The study – by researchers at the University of Ottawa in Canada – examined what impact an apocalypse coinciding with the end of the Mayan long count calendar on December 21 would have on survival outcomes in clinical trials.
And the results are not positive.
Authors Paul Wheatley-Price and Mark Clemons found that if it occurs, the Mayan Apocalypse – or MaD as they term it – will bring about a statistically significant reduction in trial participant survival rates compared with a control group for which the world does not end.
Curiously, despite factoring in people unlikely to be affected by the apocalypse – such as orbiting astronauts, the grateful dead and ‘men who have read Fifty Shades of Grey’ - the survival rate in the post-MaD group does not drop to zero, which the researchers attribute to slow “zombie repopulation.”
The researchers also looked at the impact the predicted Mesoamerican doomsday may have on drug efficacy trials and it turns out that the extinction of all mankind is likely to be a bit of a problem for contract research organisations (CROs) and pharmaceutical industry sponsors.
“Additional modelling was done to assess the effects of MaD on a sample clinical trial comparing the efficacy of two fictional, although completely plausible, drugs: Toxico and Horribilum. Compared with patients receiving Horribilum, those receiving Toxico had longer median overall survival.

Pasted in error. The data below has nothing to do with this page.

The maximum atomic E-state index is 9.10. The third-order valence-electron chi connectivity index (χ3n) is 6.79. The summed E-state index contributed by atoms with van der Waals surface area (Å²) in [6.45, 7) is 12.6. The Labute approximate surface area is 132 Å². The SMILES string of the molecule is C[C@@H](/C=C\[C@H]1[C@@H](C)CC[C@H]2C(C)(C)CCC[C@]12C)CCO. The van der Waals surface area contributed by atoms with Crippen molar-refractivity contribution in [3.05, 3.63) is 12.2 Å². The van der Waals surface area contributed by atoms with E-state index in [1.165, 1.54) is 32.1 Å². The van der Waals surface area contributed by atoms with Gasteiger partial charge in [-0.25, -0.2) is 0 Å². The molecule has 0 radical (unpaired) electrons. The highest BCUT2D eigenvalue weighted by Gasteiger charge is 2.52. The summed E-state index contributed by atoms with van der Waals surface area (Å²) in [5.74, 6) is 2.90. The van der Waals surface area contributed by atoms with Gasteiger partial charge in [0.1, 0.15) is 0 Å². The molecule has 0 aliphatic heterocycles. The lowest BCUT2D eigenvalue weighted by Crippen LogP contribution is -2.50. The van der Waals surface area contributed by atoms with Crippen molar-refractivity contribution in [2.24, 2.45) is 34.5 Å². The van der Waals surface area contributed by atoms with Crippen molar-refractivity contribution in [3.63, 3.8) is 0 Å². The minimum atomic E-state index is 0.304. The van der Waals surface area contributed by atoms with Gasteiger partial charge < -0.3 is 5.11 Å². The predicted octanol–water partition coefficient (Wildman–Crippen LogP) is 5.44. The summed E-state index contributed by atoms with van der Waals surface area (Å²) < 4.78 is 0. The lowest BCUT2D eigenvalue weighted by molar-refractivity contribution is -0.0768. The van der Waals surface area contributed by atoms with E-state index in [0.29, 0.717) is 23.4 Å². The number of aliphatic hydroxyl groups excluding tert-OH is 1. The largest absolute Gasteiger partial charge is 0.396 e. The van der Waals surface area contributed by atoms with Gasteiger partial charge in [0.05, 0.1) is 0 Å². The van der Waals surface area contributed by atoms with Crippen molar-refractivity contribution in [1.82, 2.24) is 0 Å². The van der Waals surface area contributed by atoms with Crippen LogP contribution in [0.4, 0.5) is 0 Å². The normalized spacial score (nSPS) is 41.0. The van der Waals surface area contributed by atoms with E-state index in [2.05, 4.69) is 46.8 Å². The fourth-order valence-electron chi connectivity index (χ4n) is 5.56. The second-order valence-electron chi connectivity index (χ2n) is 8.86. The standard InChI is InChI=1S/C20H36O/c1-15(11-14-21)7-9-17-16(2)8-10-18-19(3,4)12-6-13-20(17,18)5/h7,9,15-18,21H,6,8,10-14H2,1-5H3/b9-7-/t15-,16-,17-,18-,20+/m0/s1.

“When the effect of MaD is added to the model, no difference in survival can be seen between the two drugs. Furthermore, any adverse events would not be able to be recorded owing to the mother of all adverse events and any statistical significance between study arms would be lost.”
Wheatley-Price and Clemons are also concerned that the lowering of humanity’s metaphorical final curtain will hinder sponsors’ ability to disseminate the results of clinical research for the benefit of patients and the wider medical community.
Stop all trials
In light of these bleak findings the researchers “recommend that all clinical trials should stop immediately, as MaD will negate all potential trial results” with the caveat that any zombie survivors could play an import role in post market studies.
“Late effects of these drugs could potentially be studied during the zombie repopulation, assuming that the original consent forms would still be considered valid,” they suggest while conceding that “this work may be pragmatically challenging, as we suspect that most members of research teams may themselves be obliterated."
The authors did not respond to Outsourcing-pharma.com's request for comment, although to be fair they may not be able to access emails if they are already in some kind of underground survival bunker.
Doomesday an upside?
UPDATE: Dr Wheatley-Price told Outsourcing-pharma.com that: "If we are proven wrong, and wake up on December 22nd with nothing worse than a headache, then have a very Merry Christmas.
"Upon the somewhat shaky assumption that the apocalypse does not come, clinical trials should return to their primary role of burying investigators in regulatory red tape – and remind us that maybe the end of the world is not such a bad thing after all’